Sheila Hicks Moves Seamlessly Between Dreams and Waking Periods

The artist, who sleeps in four-hour segments, stays plenty busy, but often stops to observe the comings and goings in the courtyard of her Paris building.

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Interview by Kate Guadagnino

I arrived in Paris in the mid-60s and have always lived within three blocks of where I’m based now, in the Cour de Rohan, a series of three courtyards right in the middle of the city. It’s very picturesque, with its big green iron gates and its cobblestones, and at the entrance is the Tower of Philip Augustus, part of the old city walls built around 1400. This little area was the seat of the French Revolution, where people wrote and distributed Le Journal du Peuple, a run of pamphlets intended to get things moving in the right direction and inspire the elimination of all the aristocrats. It’s a place full of ghosts because of its history. But I mostly ignore all that; you can’t be haunted by the past.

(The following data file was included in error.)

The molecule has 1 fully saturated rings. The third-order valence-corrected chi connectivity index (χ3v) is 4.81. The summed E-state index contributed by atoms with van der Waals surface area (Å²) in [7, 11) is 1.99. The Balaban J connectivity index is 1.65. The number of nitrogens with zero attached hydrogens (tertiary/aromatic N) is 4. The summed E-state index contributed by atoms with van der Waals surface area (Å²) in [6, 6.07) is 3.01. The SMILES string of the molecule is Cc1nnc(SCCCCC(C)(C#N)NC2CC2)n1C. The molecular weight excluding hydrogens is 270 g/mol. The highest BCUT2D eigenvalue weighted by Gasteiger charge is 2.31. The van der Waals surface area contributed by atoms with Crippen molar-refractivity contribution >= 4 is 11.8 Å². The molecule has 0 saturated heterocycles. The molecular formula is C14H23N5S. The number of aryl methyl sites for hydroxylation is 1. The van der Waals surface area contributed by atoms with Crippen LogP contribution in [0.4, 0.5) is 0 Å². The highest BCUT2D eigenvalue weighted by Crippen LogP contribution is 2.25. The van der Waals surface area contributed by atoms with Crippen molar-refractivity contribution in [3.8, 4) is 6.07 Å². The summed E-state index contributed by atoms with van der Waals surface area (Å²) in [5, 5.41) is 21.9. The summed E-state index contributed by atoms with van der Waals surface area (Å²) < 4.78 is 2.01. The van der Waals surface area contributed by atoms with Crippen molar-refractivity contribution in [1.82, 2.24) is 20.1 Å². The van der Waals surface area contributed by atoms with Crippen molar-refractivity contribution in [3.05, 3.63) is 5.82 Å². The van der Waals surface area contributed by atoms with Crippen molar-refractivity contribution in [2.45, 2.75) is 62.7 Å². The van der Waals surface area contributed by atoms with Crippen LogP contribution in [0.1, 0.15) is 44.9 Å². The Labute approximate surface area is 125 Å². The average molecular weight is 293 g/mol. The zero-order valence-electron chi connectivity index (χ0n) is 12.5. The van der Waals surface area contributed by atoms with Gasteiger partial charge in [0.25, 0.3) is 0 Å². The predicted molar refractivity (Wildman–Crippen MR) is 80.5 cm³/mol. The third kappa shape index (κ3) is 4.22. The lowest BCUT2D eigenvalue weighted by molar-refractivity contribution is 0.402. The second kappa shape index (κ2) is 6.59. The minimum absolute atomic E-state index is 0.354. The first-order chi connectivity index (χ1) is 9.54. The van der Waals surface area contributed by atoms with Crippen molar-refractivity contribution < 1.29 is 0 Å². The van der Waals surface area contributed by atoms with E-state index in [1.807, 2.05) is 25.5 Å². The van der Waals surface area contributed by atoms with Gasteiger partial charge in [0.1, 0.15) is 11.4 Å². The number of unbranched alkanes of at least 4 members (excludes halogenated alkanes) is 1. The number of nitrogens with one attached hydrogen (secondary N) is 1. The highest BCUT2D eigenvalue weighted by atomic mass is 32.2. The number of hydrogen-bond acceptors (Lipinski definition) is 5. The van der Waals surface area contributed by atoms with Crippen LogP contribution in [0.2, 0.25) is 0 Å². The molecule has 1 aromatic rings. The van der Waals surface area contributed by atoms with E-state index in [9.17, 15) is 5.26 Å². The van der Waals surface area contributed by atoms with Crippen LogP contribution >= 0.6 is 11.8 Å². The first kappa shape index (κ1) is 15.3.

I live on the upper floors of my building, and my studio’s on the ground floor. Still, work could just as easily happen while I’m in the stairway and looking out the window at how someone’s trimming the trees, or once I’ve stepped into the courtyard, which is where I hang out. To one side of the house is Le Procope, the oldest restaurant in Paris, where diners eat on the sidewalk, and on the other side live various creative people. One’s a designer for the opera. Another organizes fashion shows. And the Giacometti Foundation has moved into the building in front of my studio. So it’s a cloistered but animated existence.

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